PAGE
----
There are one billion people on the planet with disabilities. Beyond ensuring that its products have no inherent bias against people with disabilities, Microsoft is also on a mission to hire some of those people.

A company can easily overlook the needs of a minority population in a quest to serve the majority. Sadly, that's the course many companies have taken over the years. When external or internal pressures reach a certain point, however, companies sometimes begin to bend to the will of an underserved population.

This is sometimes seen in how accessibility options are tacked onto a "finished" product to accommodate a particular population for whom the product was initially unusable. Or how hiring practices shift to become more inclusive. Microsoft isn't exempt from this experience. But under the leadership of CEO Satya Nadella, inclusivity is a priority for Microsoft's product development and hiring practices. Nadella said as much during Microsoft's Ignite conference:

We want technology to provide new levels of inclusiveness, in fact, I'm most excited about accessibility.

Microsoft is pursuing this goal by aggressively seeking to include individuals with disabilities in its workforce, particularly in the area of autism. This inclusion allows the company to bring a depth of empathy to its products that it might not otherwise be able to achieve. In 2015, one year after Nadella became CEO, Microsoft initiated the Microsoft Autism Hiring Program. Nadella's personal experiences with raising a son with severe Cerebral Palsy, has no doubt influenced his empathy for the employment and accessibility challenges people with disabilities face.

The challenges of Autism

Joe Chemis shares his experience as a person with autism working for Microsoft.

Autism Spectrum Disorder includes a range of conditions characterized by challenges with social interactions, speech, repetitive behaviors, and non-verbal communication. Individuals with autism also have unique strengths and differences in specific areas where they may excel in a given discipline.

Sadly, the skills these people possess, which could make them an asset to a company, are often overlooked. Their particular talents are sometimes not seen as valuable enough to offset the social awkwardness they may also present.

This is a challenge companies that hope to incorporate a more diverse workforce must proactively work to overcome. The transforming of traditional interviewing models, which hold social skills in high regard, must occur so the unique abilities of people with autism can shine. Microsoft has taken the initiative to address this challenge by creating the Microsoft Autism Hiring Program.

What is the Microsoft Autism Hiring Program?

The Microsoft Autism Hiring Program started in 2015 and "is a multiple-day hands-on academy that focuses on workability, team projects, and skills assessment." During the event, individuals showcase their abilities, meet hiring managers and teams, and learn about Microsoft.

The program is unique in that it allows candidates with autism to circumvent the social skills barriers that would otherwise overshadow their talents. Microsoft has succeeded in hiring software, service, build and lab engineers as well as data analysts and scientists, through the program. Though there are many positions within Microsoft where a person with autism could thrive, the company has found most have found success in those areas.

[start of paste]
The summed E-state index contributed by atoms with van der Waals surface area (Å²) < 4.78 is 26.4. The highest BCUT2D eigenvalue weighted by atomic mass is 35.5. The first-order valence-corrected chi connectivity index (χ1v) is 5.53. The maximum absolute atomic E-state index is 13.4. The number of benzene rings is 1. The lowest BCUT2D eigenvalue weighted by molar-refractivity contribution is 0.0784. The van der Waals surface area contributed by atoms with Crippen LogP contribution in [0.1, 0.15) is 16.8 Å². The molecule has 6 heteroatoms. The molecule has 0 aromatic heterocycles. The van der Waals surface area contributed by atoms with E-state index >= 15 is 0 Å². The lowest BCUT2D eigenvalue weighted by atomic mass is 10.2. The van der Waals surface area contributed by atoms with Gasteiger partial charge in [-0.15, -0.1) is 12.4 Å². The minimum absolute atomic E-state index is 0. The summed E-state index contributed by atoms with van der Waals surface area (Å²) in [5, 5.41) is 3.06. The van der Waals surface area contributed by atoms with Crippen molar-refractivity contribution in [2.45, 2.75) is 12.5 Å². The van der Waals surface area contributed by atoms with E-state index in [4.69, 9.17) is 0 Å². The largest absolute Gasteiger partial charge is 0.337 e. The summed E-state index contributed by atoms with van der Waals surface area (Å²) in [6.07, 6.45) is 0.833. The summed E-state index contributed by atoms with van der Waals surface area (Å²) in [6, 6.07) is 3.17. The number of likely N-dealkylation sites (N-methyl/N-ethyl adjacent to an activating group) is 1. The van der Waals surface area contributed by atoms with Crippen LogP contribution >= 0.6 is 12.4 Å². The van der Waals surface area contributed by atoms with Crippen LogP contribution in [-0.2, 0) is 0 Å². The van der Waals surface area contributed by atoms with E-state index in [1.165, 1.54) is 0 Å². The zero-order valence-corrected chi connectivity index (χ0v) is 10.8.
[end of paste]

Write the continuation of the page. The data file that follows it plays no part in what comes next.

This year's Autism Hiring Cohort will be October 23 through October 27.

Microsoft is serious about hiring people with autism and other disabilities. It's an integral part of its mission of inclusion from employment, product creation and accessibility. To that end, the company is hosting an Autism Hiring Cohort from October 23 through October 27 this year and January 22 through January 26 in 2018.

Normalizing inclusion

Mary Ellen Smith, Microsoft's corporate vice president of worldwide operations.

We've made progress as a society in that we're moving away from institutionalizing people with certain disabilities and including them in mainstream society. Microsoft's push to include people with autism and other disabilities as a part of the teams that create the products we all use is commendable. Still, there is more work to do.

Mary Ellen Smith, Microsoft's corporate vice president of worldwide operations, stressed the benefits of having people with disabilities as part of the company. She noted that people are looking for a company that reflects humanity.

Of the one billion people with disabilities, one in 42 boys and one in 189 girls in the U.S have autism, according to the U.S. Centers for Disease Control and Prevention.

Nadella said in a company email:

By hiring people of all abilities into Microsoft, we will build an employee base that reflects the external customer base where 1 billion+ have disabilities.

Initiatives like Microsoft's Autism Hiring Program are a big step toward making that a reality. The ultimate goal, however, is to encourage a systemic change that will negate the need for a "program" to promote the inclusion of individuals with disabilities. I think Smith put it best:

My hope for the future is that we won't see this as a program, but instead a natural way of recruiting key talent in our organizations.

Perhaps we should all have this hope.